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American Business and Political Power : Public Opinion, Elections, and Democracy

By: Smith, Mark A.
Material type: TextTextSeries: eBooks on Demand.Studies in Communication, Media, and Public Opinion: Publisher: Chicago : University of Chicago Press, 2014Description: 1 online resource (259 p.).ISBN: 9780226764658.Subject(s): Business and politics -- United States | Lobbying -- United States | Power (Social sciences) -- United States | Pressure groups -- United States | Public opinion -- United StatesGenre/Form: Electronic books.Additional physical formats: Print version:: American Business and Political Power : Public Opinion, Elections, and DemocracyDDC classification: 322.3 Online resources: Click here to view this ebook.
Contents:
Contents -- List of Tables and Figures -- Acknowledgments -- 1. Introduction -- 2. Business Unity and Its Consequences for Representative Democracy -- 3. Identifying Business Unity -- 4. A Portrait of Unifying Issues -- 5. Public Opinion, Elections, and Lawmaking -- 6. Overt Sources of Business Power -- 7. Structural Sources of Business Power -- 8. The Role of Business in Shaping Public Opinion -- 9. The Compatibility of Business Unity and Popular Sovereignty -- Appendix A: Additional Coding Rules Used to Uncover Positions of the U.S. Chamber of Commerce
Appendix B: The Potential for Feedback between Policy and Opinion -- References -- Index
Summary: Most people believe that large corporations wield enormous political power when they lobby for policies as a cohesive bloc. With this controversial book, Mark A. Smith sets conventional wisdom on its head. In a systematic analysis of postwar lawmaking, Smith reveals that business loses in legislative battles unless it has public backing. This surprising conclusion holds because the types of issues that lead businesses to band together-such as tax rates, air pollution, and product liability-also receive the most media attention. The ensuing debates give citizens the information they need to hol
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Contents -- List of Tables and Figures -- Acknowledgments -- 1. Introduction -- 2. Business Unity and Its Consequences for Representative Democracy -- 3. Identifying Business Unity -- 4. A Portrait of Unifying Issues -- 5. Public Opinion, Elections, and Lawmaking -- 6. Overt Sources of Business Power -- 7. Structural Sources of Business Power -- 8. The Role of Business in Shaping Public Opinion -- 9. The Compatibility of Business Unity and Popular Sovereignty -- Appendix A: Additional Coding Rules Used to Uncover Positions of the U.S. Chamber of Commerce

Appendix B: The Potential for Feedback between Policy and Opinion -- References -- Index

Most people believe that large corporations wield enormous political power when they lobby for policies as a cohesive bloc. With this controversial book, Mark A. Smith sets conventional wisdom on its head. In a systematic analysis of postwar lawmaking, Smith reveals that business loses in legislative battles unless it has public backing. This surprising conclusion holds because the types of issues that lead businesses to band together-such as tax rates, air pollution, and product liability-also receive the most media attention. The ensuing debates give citizens the information they need to hol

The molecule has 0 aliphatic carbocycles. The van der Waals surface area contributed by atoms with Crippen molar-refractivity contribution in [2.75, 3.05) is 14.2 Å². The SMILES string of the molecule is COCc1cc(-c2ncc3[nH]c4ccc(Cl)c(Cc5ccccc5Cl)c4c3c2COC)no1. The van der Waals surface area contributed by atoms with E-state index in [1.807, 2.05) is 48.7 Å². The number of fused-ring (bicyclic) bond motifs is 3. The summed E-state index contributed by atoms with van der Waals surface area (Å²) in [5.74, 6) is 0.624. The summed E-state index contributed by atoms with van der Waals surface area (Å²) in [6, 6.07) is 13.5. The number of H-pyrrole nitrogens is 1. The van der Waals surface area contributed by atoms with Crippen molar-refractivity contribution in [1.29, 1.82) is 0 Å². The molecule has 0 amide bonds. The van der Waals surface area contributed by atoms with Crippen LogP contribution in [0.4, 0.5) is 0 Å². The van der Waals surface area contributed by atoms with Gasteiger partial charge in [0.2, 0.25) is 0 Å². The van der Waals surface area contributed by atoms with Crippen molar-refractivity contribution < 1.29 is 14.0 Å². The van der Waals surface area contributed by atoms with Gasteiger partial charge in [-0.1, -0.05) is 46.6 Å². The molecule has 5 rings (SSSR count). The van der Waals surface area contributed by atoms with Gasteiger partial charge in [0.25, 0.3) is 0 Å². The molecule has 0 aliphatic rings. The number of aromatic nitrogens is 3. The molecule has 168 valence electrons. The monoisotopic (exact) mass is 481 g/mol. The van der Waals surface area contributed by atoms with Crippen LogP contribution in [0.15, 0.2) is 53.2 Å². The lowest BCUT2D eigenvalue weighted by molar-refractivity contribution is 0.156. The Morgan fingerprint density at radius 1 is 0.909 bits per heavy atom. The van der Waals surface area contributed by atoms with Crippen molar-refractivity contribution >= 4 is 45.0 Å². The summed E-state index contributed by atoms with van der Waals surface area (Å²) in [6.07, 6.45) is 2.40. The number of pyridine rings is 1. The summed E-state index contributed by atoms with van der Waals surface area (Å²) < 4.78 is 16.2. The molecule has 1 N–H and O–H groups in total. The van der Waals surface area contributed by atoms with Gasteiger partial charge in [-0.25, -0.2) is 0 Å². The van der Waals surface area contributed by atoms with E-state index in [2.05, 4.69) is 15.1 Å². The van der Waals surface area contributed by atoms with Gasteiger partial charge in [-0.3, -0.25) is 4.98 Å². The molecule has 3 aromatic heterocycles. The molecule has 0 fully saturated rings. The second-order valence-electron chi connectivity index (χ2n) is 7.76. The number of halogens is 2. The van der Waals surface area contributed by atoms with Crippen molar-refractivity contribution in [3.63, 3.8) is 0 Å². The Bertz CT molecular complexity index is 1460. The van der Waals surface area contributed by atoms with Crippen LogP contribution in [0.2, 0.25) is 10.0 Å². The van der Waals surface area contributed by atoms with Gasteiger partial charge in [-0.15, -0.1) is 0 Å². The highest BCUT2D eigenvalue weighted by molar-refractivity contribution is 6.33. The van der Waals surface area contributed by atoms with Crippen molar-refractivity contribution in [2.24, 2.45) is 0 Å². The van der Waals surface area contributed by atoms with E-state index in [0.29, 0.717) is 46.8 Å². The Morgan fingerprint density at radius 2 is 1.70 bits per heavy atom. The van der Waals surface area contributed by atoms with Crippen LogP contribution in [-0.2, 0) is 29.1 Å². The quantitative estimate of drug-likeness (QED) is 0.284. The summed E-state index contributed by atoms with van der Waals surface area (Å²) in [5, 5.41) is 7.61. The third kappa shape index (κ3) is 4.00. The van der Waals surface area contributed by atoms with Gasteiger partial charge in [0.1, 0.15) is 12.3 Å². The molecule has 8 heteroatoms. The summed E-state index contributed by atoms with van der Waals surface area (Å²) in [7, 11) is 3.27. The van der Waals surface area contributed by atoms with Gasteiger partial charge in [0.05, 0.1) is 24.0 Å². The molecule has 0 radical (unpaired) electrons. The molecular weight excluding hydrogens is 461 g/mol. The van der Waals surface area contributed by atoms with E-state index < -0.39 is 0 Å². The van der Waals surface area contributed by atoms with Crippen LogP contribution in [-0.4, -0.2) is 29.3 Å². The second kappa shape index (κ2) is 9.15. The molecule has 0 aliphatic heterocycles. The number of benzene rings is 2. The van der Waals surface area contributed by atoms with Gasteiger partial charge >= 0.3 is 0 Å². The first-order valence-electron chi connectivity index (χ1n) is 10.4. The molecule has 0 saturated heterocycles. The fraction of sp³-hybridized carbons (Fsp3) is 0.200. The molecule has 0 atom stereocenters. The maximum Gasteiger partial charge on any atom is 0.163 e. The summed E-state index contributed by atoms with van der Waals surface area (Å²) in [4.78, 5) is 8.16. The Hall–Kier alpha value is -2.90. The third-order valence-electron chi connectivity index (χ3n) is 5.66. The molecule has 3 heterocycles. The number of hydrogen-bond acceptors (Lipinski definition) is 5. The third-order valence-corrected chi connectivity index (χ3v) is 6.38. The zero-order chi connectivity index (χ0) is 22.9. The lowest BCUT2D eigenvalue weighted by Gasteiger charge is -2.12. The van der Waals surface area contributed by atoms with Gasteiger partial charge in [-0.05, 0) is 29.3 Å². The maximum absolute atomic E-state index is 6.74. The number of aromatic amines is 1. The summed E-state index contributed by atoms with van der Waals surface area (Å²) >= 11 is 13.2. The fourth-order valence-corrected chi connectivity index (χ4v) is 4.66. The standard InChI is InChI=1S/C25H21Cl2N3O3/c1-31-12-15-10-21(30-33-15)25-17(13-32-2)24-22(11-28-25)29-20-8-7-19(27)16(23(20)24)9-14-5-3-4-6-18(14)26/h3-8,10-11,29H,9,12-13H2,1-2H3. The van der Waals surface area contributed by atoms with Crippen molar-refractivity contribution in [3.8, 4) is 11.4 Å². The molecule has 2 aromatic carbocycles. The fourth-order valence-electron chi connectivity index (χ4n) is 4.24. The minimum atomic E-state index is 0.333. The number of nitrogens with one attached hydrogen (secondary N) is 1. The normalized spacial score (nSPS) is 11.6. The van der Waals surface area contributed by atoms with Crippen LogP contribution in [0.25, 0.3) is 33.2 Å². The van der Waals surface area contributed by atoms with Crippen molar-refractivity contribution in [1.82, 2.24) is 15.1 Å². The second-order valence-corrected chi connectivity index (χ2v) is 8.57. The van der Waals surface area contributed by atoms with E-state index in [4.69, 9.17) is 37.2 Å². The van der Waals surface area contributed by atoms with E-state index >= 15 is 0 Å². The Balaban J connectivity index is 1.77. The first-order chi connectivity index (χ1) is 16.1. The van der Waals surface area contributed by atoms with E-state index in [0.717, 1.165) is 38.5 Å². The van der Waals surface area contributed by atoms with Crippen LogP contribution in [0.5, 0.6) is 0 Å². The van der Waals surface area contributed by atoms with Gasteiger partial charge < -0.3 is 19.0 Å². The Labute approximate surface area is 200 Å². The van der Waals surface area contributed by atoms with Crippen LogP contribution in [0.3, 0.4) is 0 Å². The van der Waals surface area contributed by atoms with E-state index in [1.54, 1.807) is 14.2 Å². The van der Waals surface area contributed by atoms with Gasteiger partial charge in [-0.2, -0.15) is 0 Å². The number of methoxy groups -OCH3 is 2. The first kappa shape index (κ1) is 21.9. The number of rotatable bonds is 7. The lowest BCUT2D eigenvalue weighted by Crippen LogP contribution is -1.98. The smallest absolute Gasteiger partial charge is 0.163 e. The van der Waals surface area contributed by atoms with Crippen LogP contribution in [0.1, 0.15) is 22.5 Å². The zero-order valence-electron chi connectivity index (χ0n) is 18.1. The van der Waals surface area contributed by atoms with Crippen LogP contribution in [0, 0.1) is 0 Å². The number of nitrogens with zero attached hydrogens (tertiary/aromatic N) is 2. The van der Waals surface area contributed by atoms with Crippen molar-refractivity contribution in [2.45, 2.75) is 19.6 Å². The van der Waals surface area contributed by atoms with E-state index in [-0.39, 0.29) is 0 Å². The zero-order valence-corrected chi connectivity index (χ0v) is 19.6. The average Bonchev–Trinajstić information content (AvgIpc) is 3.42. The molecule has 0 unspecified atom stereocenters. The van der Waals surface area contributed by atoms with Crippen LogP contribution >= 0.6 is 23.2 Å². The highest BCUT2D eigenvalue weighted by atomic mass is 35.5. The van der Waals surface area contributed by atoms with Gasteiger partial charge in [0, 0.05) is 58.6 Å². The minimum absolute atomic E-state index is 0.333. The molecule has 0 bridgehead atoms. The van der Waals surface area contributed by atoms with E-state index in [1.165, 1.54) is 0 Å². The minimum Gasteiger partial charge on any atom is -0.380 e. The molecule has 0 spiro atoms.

Description based upon print version of record.

Reviews provided by Syndetics

CHOICE Review

Smith (political science, Univ. of Washington) provides an in-depth examination of the power of businesses in the American legislative process, addressing a core research question: to what degree can businesses, when united around a particular issue, influence the passage of bills in Congress? Smith offers a thoughtful and well-supported discussion of characteristics of issues that typically inspire business collusions and challenges the assumption that businesses are highly influential when they unite around a legislative issue. While countervailing perspectives are not new to discussions on politics, Smith's arguments are lent credence through solid data and appropriate empirical tests. He considers the relationship between legislative decisions and business preferences about those decisions over a 40-year period. The author's basic finding is that public attitudes often trump the position of business, causing business influence to be impotent with respect to legislative decisions. Smith then explores the potential influence of manifestations of business power on his fundamental findings, e.g., political action committee contributions, the state of the national economy, and funding think tanks. The results are consistent. In all, Smith provides readers interested in business-government interactions with a solid and scholarly work that will force rethinking of assumptions commonly held in the field. Recommended for academic and research collections. T. Blumentritt; Marquette University

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